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Wednesday, June 15, 2011

FIFA World Cup Bidding Inspection Chief Gets Soccerex Role


Qatar 2022 bid chairman Sheikh Mohammed bin Khalifa Al Thani with Harold Mayne-Nicholls on FIFA's inspection visit to the Gulf state last September (Getty)
(WFI) Harold Mayne-Nicholls, the Chilean who headed FIFA's evaluation commission for the 2018 and 2022 World Cup bidding race, is named as a Latin American ambassador for Soccerex.

The former president of the Chilean FA, who has played an integral role in the growth and development of the game across the region, is now tasked with helping to grow the Soccerex brand across the Central and South American continent.

Soccerex’s objective across the region is to provide rights holders and businesses with a unique opportunity to expand their knowledge and grow their business through the Soccerex Global Convention, which takes place in Rio de Janeiro from Nov. 26-30. It follows the staging of last year's inaugural event in the city.

“The upcoming Soccerex Global Convention will be of fantastic benefit to the region in the build-up to the World Cup," the 49-year-old said.

"Soccerex will bring the world’s business leaders together and it is important that Latin America’s key business contacts are here to meet them."

Last summer, Mayne-Nicholls led FIFA’s technical team for a two-month inspection tour of the nine bidding nations for the 2018 and 2022 World Cup.

His team compiled 40-page evaluation reports on each bidder, meant as a guide for FIFA Ex-Co members.

Despite citing risks with the bids from Russia and Qatar, the two countries were chosen as hosts on Dec. 2.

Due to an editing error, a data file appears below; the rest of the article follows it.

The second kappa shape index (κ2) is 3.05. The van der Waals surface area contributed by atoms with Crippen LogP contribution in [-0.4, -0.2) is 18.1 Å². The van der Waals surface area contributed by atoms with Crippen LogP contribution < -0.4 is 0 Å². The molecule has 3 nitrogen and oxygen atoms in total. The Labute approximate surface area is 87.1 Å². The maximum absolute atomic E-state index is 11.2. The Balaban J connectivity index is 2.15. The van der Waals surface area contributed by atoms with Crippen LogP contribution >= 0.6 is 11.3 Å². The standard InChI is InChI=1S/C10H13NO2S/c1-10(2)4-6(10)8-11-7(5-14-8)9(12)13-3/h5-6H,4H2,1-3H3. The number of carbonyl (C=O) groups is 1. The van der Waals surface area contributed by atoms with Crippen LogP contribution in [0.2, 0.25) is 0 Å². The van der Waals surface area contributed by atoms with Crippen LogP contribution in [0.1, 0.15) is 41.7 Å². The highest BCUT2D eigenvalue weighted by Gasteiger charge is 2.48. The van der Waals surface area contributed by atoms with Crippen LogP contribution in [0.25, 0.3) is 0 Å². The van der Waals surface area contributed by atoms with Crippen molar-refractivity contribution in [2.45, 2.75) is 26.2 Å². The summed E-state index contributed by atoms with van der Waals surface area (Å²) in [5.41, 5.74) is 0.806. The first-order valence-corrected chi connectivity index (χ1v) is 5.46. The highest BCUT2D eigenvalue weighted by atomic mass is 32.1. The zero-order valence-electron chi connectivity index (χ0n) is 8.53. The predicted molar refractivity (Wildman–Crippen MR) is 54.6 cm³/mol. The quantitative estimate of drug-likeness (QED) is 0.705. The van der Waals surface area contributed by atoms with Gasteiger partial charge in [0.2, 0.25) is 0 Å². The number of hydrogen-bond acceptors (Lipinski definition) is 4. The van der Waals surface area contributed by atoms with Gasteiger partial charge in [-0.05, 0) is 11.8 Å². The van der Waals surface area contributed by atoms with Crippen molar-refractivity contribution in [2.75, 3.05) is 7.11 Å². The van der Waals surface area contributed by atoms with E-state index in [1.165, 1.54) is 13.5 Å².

During Mayne-Nicholls' monitoring of the bid campaign, the race for hosting rights descended into controversy with two FIFA Ex-Co members, Reynald Temarii of Tahiti and Amos Adamu of Nigeria, banned following an ethics investigation into the cash-for-votes scandal triggered by a Sunday Times expose.

FIFA's choice of Russia and Qatar has come under intense scrutiny since the bidding war finished.

In May, former England 2018 World Cup bid chairman accused four FIFA Ex-Co members of "improper and unethical behaviour" in demanding inducements in exchange for their votes during the process, claims they denied.

And in recent weeks, Qatar 2022 World Cup organisers have been forced to dismiss claims made by a whistleblower that African football chief Issa Hayatou and Jacques Anouma were paid $1.5 million bribes in exchange for their votes for the Gulf state. Both men denied the allegations.

The oil-rich nation's credibility was again in the spotlight two weeks ago when suspended FIFA Ex-Co member Jack Warner leaked an email exchange between him and FIFA secretary general Jerome Valcke in which the Frenchman suggested that Qatar had "bought" the 2022 World Cup. Valcke later tried to dig attempted to explain that what he meant was that Qatar had used its budget to heavily promote their bid and lobby for support.

Mayne-Nicholls joins a growing roster of leading South American football figures aiding the development of Soccerex.

Last year's global convention attracted honorary FIFA president João Havelange, Brazil 2014 World Cup organising committee chief Ricardo Teixeira as well as football legends including Carlos Alberto Torres, Ricky Villa, Ossie Ardiles, Elías Figueroa, Zico, Denílson, Jorginho, Cafu and Romario.

Leading clubs from across the continent such as Boca Juniors, Chivas, Once Caldas, Racing Club, Flamengo and Santos FC have all participated in recent editions.

The Soccerex Global Convention 2011 includes a conference and exhibition and two-day Football Festival in the host city for the 2014 World Cup final and 2016 Olympic Games. 


By INSIDER editor Mark Bisson

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